The world is forever ending,
every generation chasing the same
catastrophes and atrocities their parents
learned before them. Migrating in search
of herds of hatred, anger, and fear to feed upon.
But for each inky night that swallows up hope,
there is a woman who stands up,
though her soul is broken,
and crosses the room to light a fire
and places a potato in a pot
or the very last grains of rice,
because stomachs must be fed
and laundry doesn’t care for cataclysm.
A woman who, in her grandad’s pickup truck,
her forehead resting against one chapped hand
as she mouths the music on the radio,
drives to the bank for the loan,
because the chemo won’t pay for itself.
A woman who rises early for work at the factory
and pins a yellow Star of David on her coat,
because the rent is due, and it’s been almost a month now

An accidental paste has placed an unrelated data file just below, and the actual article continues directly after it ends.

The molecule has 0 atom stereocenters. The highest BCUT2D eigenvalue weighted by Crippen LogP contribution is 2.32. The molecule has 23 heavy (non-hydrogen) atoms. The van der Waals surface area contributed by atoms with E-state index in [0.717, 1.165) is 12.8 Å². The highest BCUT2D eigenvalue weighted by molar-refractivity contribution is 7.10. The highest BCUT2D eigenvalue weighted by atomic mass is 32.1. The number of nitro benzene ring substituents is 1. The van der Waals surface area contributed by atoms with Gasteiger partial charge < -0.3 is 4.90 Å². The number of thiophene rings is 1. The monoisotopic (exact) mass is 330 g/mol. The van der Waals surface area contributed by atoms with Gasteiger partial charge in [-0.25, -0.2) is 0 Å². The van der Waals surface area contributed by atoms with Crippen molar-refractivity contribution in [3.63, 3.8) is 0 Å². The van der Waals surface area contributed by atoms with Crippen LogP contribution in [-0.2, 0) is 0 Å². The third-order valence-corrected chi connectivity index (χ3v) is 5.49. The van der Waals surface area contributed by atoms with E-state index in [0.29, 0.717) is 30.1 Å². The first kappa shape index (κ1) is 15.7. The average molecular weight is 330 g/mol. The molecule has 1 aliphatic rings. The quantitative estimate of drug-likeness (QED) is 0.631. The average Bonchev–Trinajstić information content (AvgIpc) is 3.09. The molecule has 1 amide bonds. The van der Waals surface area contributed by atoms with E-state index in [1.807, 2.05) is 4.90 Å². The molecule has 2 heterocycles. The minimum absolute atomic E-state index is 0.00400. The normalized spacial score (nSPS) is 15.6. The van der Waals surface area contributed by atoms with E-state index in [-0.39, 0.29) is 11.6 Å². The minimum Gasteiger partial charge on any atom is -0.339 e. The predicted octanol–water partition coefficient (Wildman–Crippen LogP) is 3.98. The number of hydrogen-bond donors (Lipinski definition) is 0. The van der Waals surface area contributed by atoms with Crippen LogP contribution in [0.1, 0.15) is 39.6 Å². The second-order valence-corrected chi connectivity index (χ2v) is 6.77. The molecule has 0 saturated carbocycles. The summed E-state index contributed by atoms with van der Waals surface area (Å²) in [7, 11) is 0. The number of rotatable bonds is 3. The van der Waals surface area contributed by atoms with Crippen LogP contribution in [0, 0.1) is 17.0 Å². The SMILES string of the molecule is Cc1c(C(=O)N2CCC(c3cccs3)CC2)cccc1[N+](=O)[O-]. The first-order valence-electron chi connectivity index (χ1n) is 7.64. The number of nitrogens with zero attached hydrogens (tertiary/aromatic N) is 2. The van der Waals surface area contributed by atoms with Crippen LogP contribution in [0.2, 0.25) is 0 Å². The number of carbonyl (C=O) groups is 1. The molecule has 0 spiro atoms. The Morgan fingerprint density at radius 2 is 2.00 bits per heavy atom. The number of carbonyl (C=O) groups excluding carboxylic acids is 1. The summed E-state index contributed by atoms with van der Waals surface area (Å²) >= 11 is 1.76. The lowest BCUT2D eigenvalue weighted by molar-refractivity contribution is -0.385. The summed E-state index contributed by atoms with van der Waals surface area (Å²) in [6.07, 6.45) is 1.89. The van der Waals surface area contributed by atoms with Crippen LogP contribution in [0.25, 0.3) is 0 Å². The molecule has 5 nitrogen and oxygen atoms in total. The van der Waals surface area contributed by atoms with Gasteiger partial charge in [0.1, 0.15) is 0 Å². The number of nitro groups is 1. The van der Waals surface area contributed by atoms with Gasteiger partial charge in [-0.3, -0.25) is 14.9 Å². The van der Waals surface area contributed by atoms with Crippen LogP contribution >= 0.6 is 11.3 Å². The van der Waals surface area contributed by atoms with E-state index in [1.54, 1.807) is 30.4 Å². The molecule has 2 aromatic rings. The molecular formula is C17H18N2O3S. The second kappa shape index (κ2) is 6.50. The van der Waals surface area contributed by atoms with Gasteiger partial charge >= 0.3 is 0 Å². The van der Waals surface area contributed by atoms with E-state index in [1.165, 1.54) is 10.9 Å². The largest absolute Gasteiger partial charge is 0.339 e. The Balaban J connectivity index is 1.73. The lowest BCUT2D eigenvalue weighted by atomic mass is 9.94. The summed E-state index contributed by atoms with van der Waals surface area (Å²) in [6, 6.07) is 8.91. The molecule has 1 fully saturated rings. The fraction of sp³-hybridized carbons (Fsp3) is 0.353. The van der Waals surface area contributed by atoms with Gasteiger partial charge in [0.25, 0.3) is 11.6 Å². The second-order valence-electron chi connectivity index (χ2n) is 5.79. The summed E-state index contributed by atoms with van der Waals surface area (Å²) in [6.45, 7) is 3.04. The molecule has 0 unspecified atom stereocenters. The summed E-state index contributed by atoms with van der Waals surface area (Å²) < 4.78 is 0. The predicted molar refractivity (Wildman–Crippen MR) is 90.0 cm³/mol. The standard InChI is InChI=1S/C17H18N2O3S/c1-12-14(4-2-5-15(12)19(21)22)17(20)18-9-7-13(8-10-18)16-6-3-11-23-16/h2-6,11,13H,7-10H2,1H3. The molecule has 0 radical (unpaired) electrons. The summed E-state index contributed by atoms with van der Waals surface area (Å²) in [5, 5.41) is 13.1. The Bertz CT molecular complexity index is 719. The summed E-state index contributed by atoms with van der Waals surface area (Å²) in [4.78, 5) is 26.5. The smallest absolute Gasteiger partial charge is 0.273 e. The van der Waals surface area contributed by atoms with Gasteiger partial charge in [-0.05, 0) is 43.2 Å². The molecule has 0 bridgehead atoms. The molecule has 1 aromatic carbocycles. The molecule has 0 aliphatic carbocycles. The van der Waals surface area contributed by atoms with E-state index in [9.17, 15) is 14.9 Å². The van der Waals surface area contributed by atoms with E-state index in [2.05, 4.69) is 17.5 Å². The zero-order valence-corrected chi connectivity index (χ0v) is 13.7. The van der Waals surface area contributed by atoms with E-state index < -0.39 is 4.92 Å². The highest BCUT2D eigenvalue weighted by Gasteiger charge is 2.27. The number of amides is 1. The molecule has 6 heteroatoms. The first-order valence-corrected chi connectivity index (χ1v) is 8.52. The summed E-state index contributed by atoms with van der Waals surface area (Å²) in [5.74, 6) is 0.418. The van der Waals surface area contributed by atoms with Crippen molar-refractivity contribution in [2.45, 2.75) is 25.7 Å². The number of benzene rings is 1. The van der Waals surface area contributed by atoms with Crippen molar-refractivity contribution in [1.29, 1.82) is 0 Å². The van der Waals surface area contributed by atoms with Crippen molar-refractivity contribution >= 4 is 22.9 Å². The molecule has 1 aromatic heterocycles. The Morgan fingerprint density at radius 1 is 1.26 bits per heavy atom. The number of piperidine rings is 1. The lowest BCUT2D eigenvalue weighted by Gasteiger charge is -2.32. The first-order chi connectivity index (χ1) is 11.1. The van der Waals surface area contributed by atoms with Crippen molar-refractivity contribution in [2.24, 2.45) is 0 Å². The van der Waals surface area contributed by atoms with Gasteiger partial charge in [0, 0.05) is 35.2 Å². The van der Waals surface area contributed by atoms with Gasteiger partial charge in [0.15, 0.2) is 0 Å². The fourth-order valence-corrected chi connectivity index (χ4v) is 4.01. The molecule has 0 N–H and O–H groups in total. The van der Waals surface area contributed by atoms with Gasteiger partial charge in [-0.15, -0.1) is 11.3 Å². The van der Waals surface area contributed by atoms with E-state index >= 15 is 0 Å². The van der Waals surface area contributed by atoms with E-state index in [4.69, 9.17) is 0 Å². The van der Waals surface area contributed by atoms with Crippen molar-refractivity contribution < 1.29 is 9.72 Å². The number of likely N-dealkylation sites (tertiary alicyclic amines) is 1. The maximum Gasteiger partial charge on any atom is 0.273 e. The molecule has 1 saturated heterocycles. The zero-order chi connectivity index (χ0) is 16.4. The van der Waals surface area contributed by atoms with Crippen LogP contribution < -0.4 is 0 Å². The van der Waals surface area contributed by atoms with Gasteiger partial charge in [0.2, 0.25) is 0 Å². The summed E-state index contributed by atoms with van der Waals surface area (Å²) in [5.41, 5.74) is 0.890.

since they took father and Misha away.
A woman who has watched a thousand men
ascend the ladder ahead of her, but who shows up,
measures her smiles and speaks calmly, firmly,
because her message is important and must not be dismissed.
A woman who weeps and arranges the shattered
pieces of her heart into the shape of a poem
to send out into the crumbling world,
because somewhere in the desolation
are the ears of others listening for signs they’re not alone.
A woman who leans over the cradle of an infant
she did not birth and will not raise,
but who she will pick up and comfort and feed,
becoming for only a moment a mother
in place of the mother who didn’t make it through the night.
A birthright, this numb inertia
that keeps life slowly wading forward
through the scalding lava of destruction
as the world ends